Often movie characters, as sympathetic as the script tries to make them, experience plights that the average moviegoer can’t imagine having to deal with. Luckily, “The House,” starring Will Ferrell and Amy Poehler as devoted parents who face the prospect of being really proud of their only daughter (Ryan Simpkins) but not having the expected money to send her to her dream college avoids that – though only briefly. Here are some of the options middle-class suburbanites, like the characters, had in that case twenty years ago when I went to school.
a) Beating the bushes for even more scholarships/financial aid.
b) Working part time while taking classes and transferring after a year if things go well.
c) Selling your organs on the black market.
Unfortunately, the families I knew did not happen to be characters in a Hollywood movie, so we bypassed option d) Start a casino in your mutual, newly-single friend’s house, which is what Will and Amy choose after several unsuccessful attempts to gain the money legally. Like the recent “Going In Style,” the movie loads the deck by having the main characters turn to crime only after playing by the rules for all of their life. Clearly, the pair adores their daughter, who is a genuinely good kid, plus they are both alums, so the option of having her go elsewhere really isn’t fair. In addition, their entire town has agreed to give Ryan the money – so when smarmy town council head (Nick Kroll) decides to rescind the offer and spend the money on a community pool, it’s a slap in the face. So when their mutual friend (Jason Mantzoukas) offers his house for a do-it-yourself casino, Will and Amy agree.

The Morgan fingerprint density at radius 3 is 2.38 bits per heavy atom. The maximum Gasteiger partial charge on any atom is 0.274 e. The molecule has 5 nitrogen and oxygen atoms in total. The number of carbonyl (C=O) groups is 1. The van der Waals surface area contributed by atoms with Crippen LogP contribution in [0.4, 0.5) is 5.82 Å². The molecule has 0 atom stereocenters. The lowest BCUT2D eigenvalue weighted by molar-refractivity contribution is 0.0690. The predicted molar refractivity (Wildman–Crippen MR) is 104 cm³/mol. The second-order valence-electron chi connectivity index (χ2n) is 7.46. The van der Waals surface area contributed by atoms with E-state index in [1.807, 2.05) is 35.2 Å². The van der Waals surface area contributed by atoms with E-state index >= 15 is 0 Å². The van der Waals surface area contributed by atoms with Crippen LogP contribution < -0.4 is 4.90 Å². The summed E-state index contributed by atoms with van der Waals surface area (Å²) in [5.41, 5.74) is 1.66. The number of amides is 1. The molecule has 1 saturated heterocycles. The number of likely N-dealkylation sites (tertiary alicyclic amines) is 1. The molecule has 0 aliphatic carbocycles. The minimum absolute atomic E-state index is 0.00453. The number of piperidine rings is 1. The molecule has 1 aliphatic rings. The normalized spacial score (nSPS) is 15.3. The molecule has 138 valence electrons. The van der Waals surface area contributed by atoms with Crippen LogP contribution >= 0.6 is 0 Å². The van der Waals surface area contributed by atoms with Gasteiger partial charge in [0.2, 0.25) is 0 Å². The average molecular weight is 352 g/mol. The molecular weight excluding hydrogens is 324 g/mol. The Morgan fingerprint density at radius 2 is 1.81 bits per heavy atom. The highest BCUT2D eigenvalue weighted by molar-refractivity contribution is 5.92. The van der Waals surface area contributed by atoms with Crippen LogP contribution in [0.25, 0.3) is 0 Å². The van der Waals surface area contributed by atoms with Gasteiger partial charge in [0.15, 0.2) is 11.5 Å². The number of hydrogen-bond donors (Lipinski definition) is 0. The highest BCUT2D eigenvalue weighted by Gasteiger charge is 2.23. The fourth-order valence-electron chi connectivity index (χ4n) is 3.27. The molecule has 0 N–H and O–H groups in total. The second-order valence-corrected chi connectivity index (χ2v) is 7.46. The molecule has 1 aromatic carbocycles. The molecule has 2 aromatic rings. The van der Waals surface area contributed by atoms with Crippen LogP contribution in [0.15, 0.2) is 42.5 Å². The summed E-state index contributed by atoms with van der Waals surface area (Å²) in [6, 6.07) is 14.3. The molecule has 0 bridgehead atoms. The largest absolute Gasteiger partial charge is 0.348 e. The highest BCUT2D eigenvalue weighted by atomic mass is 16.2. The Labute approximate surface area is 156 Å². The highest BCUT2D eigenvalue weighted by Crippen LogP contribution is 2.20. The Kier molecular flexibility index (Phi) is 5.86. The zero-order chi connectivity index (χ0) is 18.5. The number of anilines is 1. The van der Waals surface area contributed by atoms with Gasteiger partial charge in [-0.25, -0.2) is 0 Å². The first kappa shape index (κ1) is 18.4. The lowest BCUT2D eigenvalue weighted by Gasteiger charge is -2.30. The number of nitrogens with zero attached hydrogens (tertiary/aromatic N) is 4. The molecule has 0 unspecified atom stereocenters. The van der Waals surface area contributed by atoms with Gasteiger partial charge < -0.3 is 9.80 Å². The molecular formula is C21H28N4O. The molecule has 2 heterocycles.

Soon they find themselves engaged in a series of deceptions – including lying to their daughter – in order to arrange the whole thing. At least getting their neighbors to come is a breeze, they’re more than eager – leaving Nick and his already-married love interest (Allison Tolman) in the dark. But soon, Will and Tina start to flirt with more danger – involving “fight nights,” axes, angry patrons looking for revenge, and regular shakedowns of those who don’t pay up fast enough, as they discover that damn, it feels good to be a gangster. Kidnapping, embezzlement and a car accident are added to the mix, too. Eventually, Ryan stumbles upon their secret, insists on helping them pull off an alternate heist in order to secure the money at last. Rob Huebel plays the town cop, who starts off helping Nick but then has a change of heart, making for some amusing scenes. However, most of them don’t manage to make it into more than chuckle-worthy territory if that. The main thing the movie has going for it is that it’s short – and at least, it whips through the obstacles in record time, so that the lack of humor isn’t as dire as it might have been otherwise. If you want to avoid the hordes of kids at “Despicable Me 3,” it’s a decent option.